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Article:   Don’t Be Too Quick to Judge Obese Man


By Janet Pfeiffer
Daily Record
Aug. 1, 2008


I would like to offer my response to Mr. Lombardo’s experience about sitting next to an overweight gentleman at the movies. While I do agree that obesity is a serious problem, I do not agree with the manner in which this situation was handled.

It was very obvious that Mr. Lombardo has an issue with those who are overweight (curious, since he himself had a weight problem as a child). There was an air of judgment and criticism that clearly influenced the manner in which he approached the other party. While one can say all of the right words, the attitude beneath them carries far more weight (no pun intended). Attitude, more than what is being said, determines the outcome of a situation.

To assume that overweight people are lazy and irresponsible (“they think it’s not their fault”) is unfair and harsh. Some have legitimate health issues that make it difficult to maintain a healthy weight. For many, overeating is more of an emotional issue. I know because for fifteen years I suffered from bulimia. It had nothing to do with food. It was about serious emotional trauma that had never been resolved. It took years to understand why I medicated with food and even longer to address and resolve the issues that fed the behavior (again, no pun intended).

People need to be less judgmental of one another. The Indians have a wonderful philosophy that would benefit all of us to adopt: “Do not judge me until you have walked a mile in my moccasins.” I am surprised that having been in this man’s shoes, Mr. Lombardo chose to be judgmental instead of understanding. He missed a great opportunity to reach out with compassion, support, and generosity of spirit.

Making snide remarks such as “well you’re fat!” or telling him to go eat a salad is childish and hurtful regardless of how the other man handled himself. One needs to rise about another’s poor behavior and maintain a certain level of personal integrity.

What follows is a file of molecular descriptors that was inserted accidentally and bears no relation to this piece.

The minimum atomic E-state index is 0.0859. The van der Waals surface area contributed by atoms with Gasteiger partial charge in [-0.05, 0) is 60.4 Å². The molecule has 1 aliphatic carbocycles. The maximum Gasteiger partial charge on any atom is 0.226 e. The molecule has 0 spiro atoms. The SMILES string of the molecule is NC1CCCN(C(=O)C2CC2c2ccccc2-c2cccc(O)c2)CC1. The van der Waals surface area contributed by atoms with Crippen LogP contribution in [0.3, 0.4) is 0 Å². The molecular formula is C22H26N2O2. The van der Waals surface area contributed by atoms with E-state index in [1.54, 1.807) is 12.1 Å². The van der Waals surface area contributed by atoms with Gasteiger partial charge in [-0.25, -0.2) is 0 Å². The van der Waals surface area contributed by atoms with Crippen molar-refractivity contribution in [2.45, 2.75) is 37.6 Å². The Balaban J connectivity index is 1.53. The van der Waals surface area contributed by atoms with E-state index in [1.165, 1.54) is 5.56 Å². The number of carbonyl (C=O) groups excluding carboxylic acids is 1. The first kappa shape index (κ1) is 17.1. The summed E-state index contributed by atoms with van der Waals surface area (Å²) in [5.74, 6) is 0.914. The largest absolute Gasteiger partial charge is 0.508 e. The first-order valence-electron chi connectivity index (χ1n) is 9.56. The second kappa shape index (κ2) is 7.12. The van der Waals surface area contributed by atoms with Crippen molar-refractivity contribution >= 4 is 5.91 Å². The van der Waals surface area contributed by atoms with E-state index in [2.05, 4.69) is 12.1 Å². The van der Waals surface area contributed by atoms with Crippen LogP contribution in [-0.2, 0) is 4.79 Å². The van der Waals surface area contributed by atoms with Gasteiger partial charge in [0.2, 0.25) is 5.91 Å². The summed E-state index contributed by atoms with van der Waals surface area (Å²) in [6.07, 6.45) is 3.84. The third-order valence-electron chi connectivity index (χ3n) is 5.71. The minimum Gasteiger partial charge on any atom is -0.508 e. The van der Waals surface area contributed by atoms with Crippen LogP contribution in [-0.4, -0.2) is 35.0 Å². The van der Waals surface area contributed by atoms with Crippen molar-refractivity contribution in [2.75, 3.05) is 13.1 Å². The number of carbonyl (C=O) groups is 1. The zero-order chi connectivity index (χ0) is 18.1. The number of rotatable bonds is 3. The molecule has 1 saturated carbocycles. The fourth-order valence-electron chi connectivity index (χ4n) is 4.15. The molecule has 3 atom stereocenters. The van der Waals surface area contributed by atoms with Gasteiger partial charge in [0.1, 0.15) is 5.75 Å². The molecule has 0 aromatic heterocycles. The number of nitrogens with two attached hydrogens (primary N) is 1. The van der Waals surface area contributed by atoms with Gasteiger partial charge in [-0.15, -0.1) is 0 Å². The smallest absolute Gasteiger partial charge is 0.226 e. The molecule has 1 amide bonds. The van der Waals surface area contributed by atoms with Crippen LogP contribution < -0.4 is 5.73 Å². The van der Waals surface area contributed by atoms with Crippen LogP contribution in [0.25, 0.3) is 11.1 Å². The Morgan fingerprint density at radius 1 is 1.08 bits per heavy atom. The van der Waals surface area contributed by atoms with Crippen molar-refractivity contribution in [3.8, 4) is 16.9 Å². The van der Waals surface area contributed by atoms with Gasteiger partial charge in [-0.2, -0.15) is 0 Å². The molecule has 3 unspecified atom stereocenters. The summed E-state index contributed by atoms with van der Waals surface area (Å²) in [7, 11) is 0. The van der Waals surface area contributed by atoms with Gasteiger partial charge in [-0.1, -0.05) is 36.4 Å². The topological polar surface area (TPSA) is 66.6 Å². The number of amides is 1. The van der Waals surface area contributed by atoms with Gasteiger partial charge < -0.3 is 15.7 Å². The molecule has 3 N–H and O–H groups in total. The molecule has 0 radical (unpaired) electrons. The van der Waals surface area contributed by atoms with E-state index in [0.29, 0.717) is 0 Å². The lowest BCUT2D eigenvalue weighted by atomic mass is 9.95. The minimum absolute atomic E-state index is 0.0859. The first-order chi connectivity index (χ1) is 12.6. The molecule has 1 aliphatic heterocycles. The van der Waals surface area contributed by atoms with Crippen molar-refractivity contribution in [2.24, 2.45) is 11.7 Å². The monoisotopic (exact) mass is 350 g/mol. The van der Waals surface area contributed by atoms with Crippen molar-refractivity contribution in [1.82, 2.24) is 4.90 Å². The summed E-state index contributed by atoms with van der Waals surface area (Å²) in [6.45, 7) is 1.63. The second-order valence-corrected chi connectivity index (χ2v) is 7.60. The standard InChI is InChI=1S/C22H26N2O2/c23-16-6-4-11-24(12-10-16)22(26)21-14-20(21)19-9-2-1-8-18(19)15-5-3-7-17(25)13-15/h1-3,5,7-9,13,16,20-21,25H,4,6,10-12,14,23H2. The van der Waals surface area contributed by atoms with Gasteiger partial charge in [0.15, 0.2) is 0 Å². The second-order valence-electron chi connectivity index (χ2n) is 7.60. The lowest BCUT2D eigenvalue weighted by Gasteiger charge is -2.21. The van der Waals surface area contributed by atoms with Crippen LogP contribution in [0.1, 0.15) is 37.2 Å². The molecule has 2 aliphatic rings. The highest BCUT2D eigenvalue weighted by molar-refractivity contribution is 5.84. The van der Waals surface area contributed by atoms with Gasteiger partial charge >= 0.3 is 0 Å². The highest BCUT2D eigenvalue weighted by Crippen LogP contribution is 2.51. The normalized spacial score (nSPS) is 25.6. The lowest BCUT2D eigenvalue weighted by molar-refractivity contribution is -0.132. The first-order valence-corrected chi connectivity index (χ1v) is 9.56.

And did he not stop and think for a moment that this gentleman has probably endured cruel statements such as that for much of his life? What do you think happens to someone who is treated with such disdain? The pain doesn’t dissipate simply because someone later offers an apology. Cruel remarks leave lasting scars upon the heart and people often become overly defensive. This behavior is always mean-spirited and inhumane.

I don’t dispute that Mr. Lombardo did in fact make a concerted effort to make the best of an uncomfortable situation. And certainly the other gentleman did not handle himself well. However, had he spoken and acted from his heart instead of ego (which is self-righteous) the experience could have been a positive one for all parties.

Certainly we are all entitled to our opinions but more often than not those opinions are harsh and negative. Where is the compassion? All individuals want and deserve to be respected. It is not up to me or you or anyone else to criticize or judge another. No one knows what another is dealing with and it is not up to any of us to decide how and when that person should address their issues. And neither you nor I have authority to decide how a person should live their life. It is only our right and responsibility to treat one another with dignity.

Blaming someone else for your bad behavior (“I reacted badly because he sat there looking straight ahead, oblivious to the situation”) is no different than an obese person saying “it (my weight) is not my fault.” One needs to take full ownership for their actions. Behavior is a choice and no one is responsible for the choices you made, Mr. Lombardo.

No, I am not someone who is obese and took personal offense to this article. I am 5’2” tall and wear a size 2. Sitting next to an overweight person does not pose the same challenges to me as it did to Mr. Lombardo. Sitting behind someone who is a foot taller than I (as he is) is another story. However, he is entitled to be treated with the same courtesy and rights as I am.

This entire situation played out badly because each party chose to handle themselves poorly: one appeared defensive and rude, the other judgmental and insensitive. And I’m sure that both men are kind, wonderful human beings. Sadly they missed the opportunity to learn that about each another.

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